Congrats, Parent – you’re now a math teacher, the principal, the social events coordinator, and you’ve been promoted to full-time chef. Oh, and don’t forget to download and learn how to use Zoom before your meeting. Our extrovert, Enneagram 7 friends are about to bust down the doors to get back into the world, and we introverts can’t wait for quarantine to end so all the people will leave the house! (I’m fine. It’s fine. We’re all fine. Insert nervous laughter.) But all jokes aside, we all have basic needs that are more difficult to meet and maintain right now. And while you might assume that your teenager should be happy and thriving now that they HAVE to use their phone and devices all the time, the truth is that their world has been upended, too – this is wearing on them. Here are a few things to keep in mind that might help you navigate these confusing times together.
Their struggles (and yours) are relative. Empathize with what they’re going through. As I’ve checked in on my students from church, there’s a consistent thread in their reports: “I’m irritable… I love my family and all, but I miss my friends. I just wanna mix it up a litte, ya know?” It’s easy to downplay their struggles because “everyone else is going through this” and “so many people have it way worse!” But you’d be surprised at the insight you can gain when you ask questions! Not the investigative type, either. The kind that invite them to share what’s on their heart and give you some perspective on their world. What’s been the hardest part about all of this? What or who are you missing the most? If your senior trip/graduation is cancelled, what would you like to do to celebrate?
You can find a list of these and other questions at the end of this post. Pro tip: LISTEN. It’s exciting when kids start talking, and sometimes we get so excited that we start talking and take over the conversation that was supposed to be about them. Short answers from your teen are ok, too. The point is to let them know you’re there, you see them, and that what they have to say matters.
Be Real, Be Humble. Is there anything more frustrating than knowing you’re a little lost, but the person leading the expedition pretends its ok and they know where you are? Don’t be that guy! Your kids have never needed perfect parents, and that’s never truer than when things are hard. We’re all trying to figure things out right now. This doesn’t mean you have to share all details of the things you’re navigating, and what you do share should be age-appropriate. But when you create an atmosphere that allows for imperfection, your teen then has permission to ask questions and talk about the reality of life, and you’ve now ushered in genuineness and authenticity.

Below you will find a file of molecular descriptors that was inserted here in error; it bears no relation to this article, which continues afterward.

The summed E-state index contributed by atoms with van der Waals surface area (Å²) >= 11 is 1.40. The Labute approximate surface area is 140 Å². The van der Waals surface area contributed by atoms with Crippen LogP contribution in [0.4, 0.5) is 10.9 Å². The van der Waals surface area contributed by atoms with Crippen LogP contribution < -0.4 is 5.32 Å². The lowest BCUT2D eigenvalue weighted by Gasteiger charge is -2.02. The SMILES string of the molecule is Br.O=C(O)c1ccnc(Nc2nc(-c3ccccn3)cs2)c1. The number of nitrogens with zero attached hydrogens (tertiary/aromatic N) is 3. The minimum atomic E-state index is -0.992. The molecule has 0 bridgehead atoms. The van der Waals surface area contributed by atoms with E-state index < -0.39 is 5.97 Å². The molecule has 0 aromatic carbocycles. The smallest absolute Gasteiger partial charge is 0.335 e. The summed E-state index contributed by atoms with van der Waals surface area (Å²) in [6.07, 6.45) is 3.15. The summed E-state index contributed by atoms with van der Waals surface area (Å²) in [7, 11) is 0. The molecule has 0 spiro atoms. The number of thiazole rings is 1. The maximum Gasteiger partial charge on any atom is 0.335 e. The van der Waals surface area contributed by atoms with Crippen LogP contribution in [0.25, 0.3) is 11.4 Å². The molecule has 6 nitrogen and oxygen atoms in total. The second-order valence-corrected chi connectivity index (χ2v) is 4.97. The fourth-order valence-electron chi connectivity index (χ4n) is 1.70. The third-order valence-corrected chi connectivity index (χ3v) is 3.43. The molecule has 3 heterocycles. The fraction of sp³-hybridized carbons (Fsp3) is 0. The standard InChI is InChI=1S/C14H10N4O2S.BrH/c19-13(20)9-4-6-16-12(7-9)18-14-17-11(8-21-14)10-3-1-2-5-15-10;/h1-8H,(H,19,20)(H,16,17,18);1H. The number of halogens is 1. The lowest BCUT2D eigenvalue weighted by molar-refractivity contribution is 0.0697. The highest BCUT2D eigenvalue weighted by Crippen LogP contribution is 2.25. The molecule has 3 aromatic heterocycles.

Provide Space & Grace to Process. At this point in quarantine, some of you may be wishing you had a She Shed. Or maybe your teens wish you did! We already know that the CDC has a handful of recommendations for maintaining our physical and mental health during this time of isolation. When the walls are closing in and tension is rising, it’s time to get creative on how you attack some of these recommendations. Work with your kids to create space for each other throughout your day. Encourage them to sit on the porch or take the dog for a walk. Maybe it means that you make a point to leave for a bit to gather more essentials so they can have the house to themselves for a bit. I’m sure they have ideas about how to make this happen also – ask them! And in as much as it falls in line with the guidelines that have been put in place, try to honor what they’re asking for.
Ultimately, what each teen needs during this time may look a little different. While they may not have the language to ask for what they need, we can do our part by being approachable, asking questions, and allowing space and grace for them to process their new normal. You’ve got this, Mom and Dad.
What’s been the hardest part about all of this?
What’s been the best part about all of this?
What or who are you missing the most?
If your senior trip/graduation is cancelled, what would you like to do to celebrate?
If you were in charge right now, what would you ask people to do? Why do you think that’s important?
What will you do with your first day of freedom?
What things do you think will stay the same when this is over?
What things will be different going forward?
Would you rather have 1 million dollars and have to stay home another month, or be able to hang out with your friends today?
What restaurant should we go to first? Who should we invite?
What do you think people are doing with all the extra TP that they bought?
Do you think the toilet-paper hoarders are on to something, or are they missing a big opportunity to buy up something else??
Get creative! Hypotheticals and “would-you-rather” style questions get people thinking, and they give you the most insight on their world view.
By Joanna Gilford Student Ministry Leader & Teen Mentor
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